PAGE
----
Oh heck, why am I beating around the bush? No need to be modest here. The truth is I look remarkably young for my age. Seventeen, I'd say. I believe this even if my driver's license tells me it is impossible but for a grand act of God. I use my occasional adult acne as evidence of my youth and this is good enough for me.

So imagine my horror when I came home to find in my mailbox a piece of mail titled "It's Time to Learn About Medicare" from the AARP. The AARP! This stands for the Altogether Aged Retired People. What on earth are they doing in my mailbox, with my name on the front??! Oh good lord. Do they not know I have a blemish on my face, not wrinkles?! I am only seventeen, if only in my heart! It is really too soon for me to think of dying a pruney, forgetful death surrounded by other anachronistic relics who undoubtedly will be sending fear into home health aides everywhere by attempting to recall The Hammer Dance. Seriously, let's save the getting old for when I get old. Let me keep my zits, you can have the wrinkles, foggy memory and fragile bones.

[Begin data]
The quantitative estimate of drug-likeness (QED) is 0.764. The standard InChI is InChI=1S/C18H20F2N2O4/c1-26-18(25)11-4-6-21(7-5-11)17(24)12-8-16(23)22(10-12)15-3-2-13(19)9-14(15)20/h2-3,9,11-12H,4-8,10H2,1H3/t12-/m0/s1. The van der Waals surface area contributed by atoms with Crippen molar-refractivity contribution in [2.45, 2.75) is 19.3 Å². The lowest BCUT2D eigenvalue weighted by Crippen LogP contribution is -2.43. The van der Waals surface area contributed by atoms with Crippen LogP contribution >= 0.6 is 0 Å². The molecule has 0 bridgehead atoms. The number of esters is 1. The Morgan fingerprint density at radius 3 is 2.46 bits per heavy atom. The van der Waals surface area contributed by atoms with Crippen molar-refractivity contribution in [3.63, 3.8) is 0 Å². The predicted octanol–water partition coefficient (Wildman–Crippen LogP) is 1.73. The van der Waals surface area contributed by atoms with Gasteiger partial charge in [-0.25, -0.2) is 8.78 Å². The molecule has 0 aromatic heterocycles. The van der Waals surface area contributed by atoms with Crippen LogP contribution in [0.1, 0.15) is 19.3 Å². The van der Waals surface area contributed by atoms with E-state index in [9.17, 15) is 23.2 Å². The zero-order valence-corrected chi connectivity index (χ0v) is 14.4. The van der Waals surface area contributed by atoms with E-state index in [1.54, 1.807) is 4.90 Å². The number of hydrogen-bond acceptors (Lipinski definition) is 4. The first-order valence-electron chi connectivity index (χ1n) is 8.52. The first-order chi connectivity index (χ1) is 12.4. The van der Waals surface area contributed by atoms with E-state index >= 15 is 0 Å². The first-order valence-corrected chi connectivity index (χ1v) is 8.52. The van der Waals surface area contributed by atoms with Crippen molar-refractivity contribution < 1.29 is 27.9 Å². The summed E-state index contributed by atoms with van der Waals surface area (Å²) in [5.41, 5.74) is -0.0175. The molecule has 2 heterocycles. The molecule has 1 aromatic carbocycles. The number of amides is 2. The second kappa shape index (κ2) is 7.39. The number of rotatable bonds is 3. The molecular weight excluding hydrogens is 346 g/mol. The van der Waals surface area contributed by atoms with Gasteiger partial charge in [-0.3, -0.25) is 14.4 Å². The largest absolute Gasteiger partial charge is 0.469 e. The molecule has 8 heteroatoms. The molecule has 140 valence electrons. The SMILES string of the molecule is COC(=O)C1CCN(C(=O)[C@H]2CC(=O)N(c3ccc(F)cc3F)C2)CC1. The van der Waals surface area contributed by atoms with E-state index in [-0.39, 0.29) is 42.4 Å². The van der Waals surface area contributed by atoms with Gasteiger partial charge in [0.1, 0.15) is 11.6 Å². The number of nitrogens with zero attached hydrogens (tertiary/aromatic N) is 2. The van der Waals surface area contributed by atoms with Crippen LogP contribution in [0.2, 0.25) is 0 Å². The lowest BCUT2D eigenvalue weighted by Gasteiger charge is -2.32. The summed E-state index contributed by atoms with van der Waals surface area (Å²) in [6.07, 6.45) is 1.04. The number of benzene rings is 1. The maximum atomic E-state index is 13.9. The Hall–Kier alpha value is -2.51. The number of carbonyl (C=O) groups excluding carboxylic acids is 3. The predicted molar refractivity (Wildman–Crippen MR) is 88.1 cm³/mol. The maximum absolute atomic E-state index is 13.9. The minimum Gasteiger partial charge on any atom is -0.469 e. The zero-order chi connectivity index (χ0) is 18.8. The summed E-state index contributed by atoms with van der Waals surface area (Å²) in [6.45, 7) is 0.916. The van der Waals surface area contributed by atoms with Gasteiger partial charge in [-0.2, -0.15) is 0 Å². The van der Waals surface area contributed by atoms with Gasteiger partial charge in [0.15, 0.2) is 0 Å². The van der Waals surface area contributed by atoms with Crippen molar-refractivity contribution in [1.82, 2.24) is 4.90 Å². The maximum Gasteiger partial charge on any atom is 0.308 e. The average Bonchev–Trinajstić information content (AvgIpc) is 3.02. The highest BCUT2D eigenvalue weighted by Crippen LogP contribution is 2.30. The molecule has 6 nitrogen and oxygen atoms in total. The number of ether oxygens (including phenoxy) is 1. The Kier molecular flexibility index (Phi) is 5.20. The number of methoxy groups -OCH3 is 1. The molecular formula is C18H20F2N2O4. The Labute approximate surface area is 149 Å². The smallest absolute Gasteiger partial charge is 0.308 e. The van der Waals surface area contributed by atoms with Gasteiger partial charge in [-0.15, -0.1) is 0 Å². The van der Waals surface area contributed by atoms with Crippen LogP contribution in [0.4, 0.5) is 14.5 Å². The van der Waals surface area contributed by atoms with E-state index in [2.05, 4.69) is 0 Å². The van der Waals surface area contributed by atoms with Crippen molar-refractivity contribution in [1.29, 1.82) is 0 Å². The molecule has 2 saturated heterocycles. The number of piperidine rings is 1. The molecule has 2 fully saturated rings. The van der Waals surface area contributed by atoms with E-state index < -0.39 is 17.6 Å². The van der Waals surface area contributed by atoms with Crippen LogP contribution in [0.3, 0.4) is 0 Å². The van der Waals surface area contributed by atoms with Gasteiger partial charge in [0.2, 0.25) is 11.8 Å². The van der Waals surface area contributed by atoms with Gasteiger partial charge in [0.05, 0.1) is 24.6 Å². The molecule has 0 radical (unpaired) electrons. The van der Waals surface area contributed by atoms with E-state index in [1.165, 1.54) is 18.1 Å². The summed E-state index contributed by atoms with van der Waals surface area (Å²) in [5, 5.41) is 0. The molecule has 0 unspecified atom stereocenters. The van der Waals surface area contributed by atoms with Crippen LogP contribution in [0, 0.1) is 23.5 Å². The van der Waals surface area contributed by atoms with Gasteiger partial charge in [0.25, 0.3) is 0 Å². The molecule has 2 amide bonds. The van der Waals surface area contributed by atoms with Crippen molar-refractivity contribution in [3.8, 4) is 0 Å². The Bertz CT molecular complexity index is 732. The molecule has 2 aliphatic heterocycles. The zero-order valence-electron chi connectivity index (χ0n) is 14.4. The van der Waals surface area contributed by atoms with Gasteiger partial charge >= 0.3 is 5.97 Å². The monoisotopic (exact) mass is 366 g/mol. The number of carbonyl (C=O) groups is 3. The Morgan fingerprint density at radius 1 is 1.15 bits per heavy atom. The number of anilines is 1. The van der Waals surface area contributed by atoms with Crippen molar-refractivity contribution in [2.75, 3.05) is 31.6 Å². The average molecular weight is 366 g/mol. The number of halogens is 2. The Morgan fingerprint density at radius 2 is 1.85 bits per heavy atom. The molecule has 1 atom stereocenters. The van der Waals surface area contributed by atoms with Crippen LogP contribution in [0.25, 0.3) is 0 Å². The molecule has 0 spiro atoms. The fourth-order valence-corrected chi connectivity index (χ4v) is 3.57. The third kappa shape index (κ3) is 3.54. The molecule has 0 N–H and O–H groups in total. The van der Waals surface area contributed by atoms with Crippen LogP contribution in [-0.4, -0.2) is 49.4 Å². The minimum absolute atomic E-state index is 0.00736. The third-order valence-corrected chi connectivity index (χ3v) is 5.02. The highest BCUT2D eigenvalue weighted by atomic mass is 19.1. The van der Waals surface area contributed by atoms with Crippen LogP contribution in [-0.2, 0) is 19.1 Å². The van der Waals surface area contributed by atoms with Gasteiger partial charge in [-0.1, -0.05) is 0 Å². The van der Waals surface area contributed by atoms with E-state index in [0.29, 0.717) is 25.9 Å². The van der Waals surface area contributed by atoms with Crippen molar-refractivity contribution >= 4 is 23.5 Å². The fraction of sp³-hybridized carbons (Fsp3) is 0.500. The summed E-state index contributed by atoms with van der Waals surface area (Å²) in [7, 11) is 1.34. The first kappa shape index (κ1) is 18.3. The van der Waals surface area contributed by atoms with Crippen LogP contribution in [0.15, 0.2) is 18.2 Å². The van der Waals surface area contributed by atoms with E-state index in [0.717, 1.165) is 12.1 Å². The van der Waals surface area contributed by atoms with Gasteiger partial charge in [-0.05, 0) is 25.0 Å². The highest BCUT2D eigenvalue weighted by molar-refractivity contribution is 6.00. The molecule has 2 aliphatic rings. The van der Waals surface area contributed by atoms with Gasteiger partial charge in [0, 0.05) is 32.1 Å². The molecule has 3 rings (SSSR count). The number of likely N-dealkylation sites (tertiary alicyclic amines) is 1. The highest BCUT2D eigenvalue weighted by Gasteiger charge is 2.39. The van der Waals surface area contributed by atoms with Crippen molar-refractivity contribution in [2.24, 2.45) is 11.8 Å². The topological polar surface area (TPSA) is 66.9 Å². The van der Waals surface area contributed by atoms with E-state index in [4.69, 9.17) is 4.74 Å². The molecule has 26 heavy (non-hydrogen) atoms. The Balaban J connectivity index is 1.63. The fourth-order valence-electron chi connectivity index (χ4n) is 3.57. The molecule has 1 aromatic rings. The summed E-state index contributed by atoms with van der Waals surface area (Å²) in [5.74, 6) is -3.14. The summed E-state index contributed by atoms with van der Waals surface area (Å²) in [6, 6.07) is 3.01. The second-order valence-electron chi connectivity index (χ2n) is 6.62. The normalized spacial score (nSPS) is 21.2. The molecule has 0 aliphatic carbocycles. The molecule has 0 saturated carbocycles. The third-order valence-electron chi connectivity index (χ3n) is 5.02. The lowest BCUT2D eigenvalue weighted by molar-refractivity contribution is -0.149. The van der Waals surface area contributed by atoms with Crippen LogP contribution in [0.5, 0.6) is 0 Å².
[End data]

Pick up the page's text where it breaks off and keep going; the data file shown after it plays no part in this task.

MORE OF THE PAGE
On second thought and some quick reconsideration, as I already have a foggy memory, I am willing to advance my inner age to twenty-one. So I'll keep my zits and foggy memory. You can have the wrinkles and sprained hip. But I will not, repeat, will not join the AARP.

I do however reserve the right to change my mind should I forget my new age and become unable to resist the benefits of AARP membership. If I can get a discount on early bird dining, it just might be worth it.

Sunday, August 16, 2009

Mad Mad Mad Mad Man

I'll make this short and sweet: I love Mad Men, the show on AMC that is having its 3rd season premier in about, oh, 3 minutes. Don Draper (played by the handsome and ridiculously warm and kind Jon Hamm) is what every woman would want if philandering, absent husbands were the rage. And since I am not married - and Don Draper is not real - I am going to say, screw the philandering. I'll take him.

Saturday, August 15, 2009

Back to the Future